Mon. Jul 13th, 2020

Top10: India world’s 3rd-largest military spender

13 min read

Good morning!
5 THINGS FIRST

Today: IMD’s heatwave warning for areas in Rajasthan, MP, Telangana, Andhra and UP; Air India’s repatriation flights from Male, Dubai; Czech, Hungarian football championships resume. Tomorrow: Israeli PM Benjamin Netanyahu’s corruption trial to begin; Heavy rainfall likely in parts of West Bengal, Sikkim, Assam, Meghalaya and Arunachal Pradesh

1. Surge continues but Centre says lockdown has helped
1. Surge continues but Centre says lockdown has helped
  • The outbreak: India marked another single-day record with 6,339 new confirmed Covid-19 cases reported on Friday, of which 2,940 were reported in Maharashtra, by far the worst-hit state. The surge took the total cases yet to 123,081, nearly a third of which are active cases declared in the past four days alone. 140 fatalities were recorded on the day, mostly in Maharashtra (63), Gujarat (29) and Delhi (14), adding to over 3,700 fatalities till date.
  • The central government, however, cited a few projections — independent and in-house — to reiterate that the lockdown has helped in limiting the damage. Niti Aayog member (health) Dr V K Paul, who also heads the national Covid-19 taskforce, said as per the Public Health Foundation of India, the lockdown has helped avoid 78,000 deaths, while the Boston Consulting Group (BCG) said India may have avoided 120,000 to 210,000 deaths. The statistics ministry and ISI put that figure at 54,000 averted deaths. Nevertheless, Paul said: “The fight against Covid-19 is going to be a long haul and its progress in India will depend not just on the behaviour of the virus but also containment measures at the government, community and individual level.”
  • 22 opposition parties, after a meeting convened by Congress chief Sonia Gandhi, has issued an 11-point charter, which, among other things, calls for the Centre to pay a monthly amount of Rs 7,500 for six months to families outside the income tax bracket, distribution of 10kg of foodgrains for a similar period to needy families and “reversal of all unilateral policy decisions, particularly the annulment of labour laws”.
  • The Indian Railways, meanwhile, has decided to reconvert around 3,200 coaches — or 60% of total — that were remodelled into isolation coaches for regular use in Shramik Special trains to repatriate India’s internal migrants. The isolation coaches have so far not been used or were used only sparingly; around Rs 2 lakh was spent to remodel each coach for Covid-care, railway officials said.
  • Overseas citizens: The home ministry on Friday restored the right of multiple-entry, life-long visa facility to certain categories of Overseas Citizens of India (OCIs) to facilitate their travel to the country, making them eligible for boarding the special Vande Bharat flights and ships repatriating Indians from abroad.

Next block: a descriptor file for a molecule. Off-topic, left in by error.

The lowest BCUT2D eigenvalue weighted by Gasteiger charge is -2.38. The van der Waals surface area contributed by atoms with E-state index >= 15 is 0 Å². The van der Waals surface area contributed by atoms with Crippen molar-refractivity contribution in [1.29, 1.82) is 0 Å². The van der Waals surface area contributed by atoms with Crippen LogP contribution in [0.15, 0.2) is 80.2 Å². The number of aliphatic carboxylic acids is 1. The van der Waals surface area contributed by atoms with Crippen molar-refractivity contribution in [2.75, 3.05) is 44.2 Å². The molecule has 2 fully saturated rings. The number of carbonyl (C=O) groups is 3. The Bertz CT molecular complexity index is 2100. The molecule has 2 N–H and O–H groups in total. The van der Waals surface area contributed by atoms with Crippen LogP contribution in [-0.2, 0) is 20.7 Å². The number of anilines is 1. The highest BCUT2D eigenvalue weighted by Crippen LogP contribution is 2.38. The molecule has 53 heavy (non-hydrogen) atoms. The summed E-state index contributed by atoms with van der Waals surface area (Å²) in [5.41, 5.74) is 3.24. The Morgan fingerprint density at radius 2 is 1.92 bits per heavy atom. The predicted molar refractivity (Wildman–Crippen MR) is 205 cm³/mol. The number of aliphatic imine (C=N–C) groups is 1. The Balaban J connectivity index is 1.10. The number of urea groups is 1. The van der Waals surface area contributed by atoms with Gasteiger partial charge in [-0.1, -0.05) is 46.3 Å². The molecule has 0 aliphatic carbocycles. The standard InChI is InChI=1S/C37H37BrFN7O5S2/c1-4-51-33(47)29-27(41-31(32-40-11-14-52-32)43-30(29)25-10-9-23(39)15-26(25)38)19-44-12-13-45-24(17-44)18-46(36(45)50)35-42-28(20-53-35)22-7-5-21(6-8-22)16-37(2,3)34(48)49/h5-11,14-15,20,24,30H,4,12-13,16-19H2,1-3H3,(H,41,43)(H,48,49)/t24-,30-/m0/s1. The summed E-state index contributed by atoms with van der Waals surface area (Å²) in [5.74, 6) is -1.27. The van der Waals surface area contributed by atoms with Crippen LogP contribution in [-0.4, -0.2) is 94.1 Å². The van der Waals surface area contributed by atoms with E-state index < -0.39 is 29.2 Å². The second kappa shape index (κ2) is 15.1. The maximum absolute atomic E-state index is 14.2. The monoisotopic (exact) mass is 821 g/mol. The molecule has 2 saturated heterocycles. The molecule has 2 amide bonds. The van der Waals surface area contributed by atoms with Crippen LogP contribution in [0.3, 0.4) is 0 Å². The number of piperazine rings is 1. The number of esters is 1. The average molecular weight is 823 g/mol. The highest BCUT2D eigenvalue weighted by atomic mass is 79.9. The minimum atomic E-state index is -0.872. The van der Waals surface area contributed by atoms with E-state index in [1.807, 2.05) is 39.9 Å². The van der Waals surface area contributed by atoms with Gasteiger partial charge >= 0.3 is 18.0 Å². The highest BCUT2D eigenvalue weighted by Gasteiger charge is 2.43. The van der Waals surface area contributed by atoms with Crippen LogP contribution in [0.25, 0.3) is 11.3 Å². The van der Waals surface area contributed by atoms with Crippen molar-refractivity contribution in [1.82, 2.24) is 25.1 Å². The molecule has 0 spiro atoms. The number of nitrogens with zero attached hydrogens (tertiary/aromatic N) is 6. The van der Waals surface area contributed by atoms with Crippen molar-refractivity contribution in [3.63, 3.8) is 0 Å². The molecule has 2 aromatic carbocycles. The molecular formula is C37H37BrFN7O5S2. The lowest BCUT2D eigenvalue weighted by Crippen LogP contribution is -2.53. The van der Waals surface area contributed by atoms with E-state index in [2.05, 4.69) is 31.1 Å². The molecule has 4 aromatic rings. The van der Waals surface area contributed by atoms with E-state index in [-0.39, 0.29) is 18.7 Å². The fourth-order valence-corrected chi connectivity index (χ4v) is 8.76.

2. India’s economy hasn’t been ‘officially’ this bad in 40 years
2. India’s economy hasn’t been ‘officially’ this bad in 40 years
  • Sudden move: “GDP growth in 2020-21 is estimated to remain in negative territory” — with those words RBI Governor Shaktikanta Das finally admitted to what has been projected all along by various rating agencies and investment banks, that far from achieving a 5.5% real GDP growth in 2020-21, as forecast in RBI’s monetary policy committee (MPC) report in April, the Indian economy is set to contract, diving right into negative territory. However, India’s central bank still shied away from putting a number to that “negative territory”. The last time the Indian economy contracted — by 5.2% — was in 1979-80, or over 40 years back.
    Just how negative can we get (1)
    When India went negative
  • Another cut: The RBI Governor’s announcement, two weeks ahead of the scheduled MPC meeting, about India’s GDP growth was prefaced by a second rate cut in as many months — the repo and the reverse repo rate were cut by 0.40% to 4% and 3.35% respectively. The cut is expected to lead to a fall in retail loan (for cars, houses etc) rates (the country’s largest private sector bank, HDFC Bank has already announced a cut in its base rate by 0.55%, to 8.10% — base rate being the minimum rate below which banks can’t lend).
  • Cut-to-cut: The last time the RBI announced a repo rate cut — the rate at which it lends to banks — was on March 27, when it cut rates by 0.75%, while the reverse repo rate — the rate that banks earn when they park their surplus funds with RBI — was cut by 0.90%. If the RBI’s hope was that it would lead to greater lending by banks, that was pretty much dashed as banks deposited an average of Rs 7 lakh crore daily with the RBI in April, which went up to Rs 8.5 lakh crore in May. Another cut, this time only in the reverse repo rate, was done on April 17, bringing it down to 3.75%. However, none of these measures have enthused the banks, who continue to remain risk-averse in lending — not that people or companies are lining up with loan applications. Will the latest rate cut do the trick? If at all a hint was needed, it came from the stock markets, where the benchmark Bank Nifty fell more than 800 points in intra-day trade, to close with a loss of 2.57%.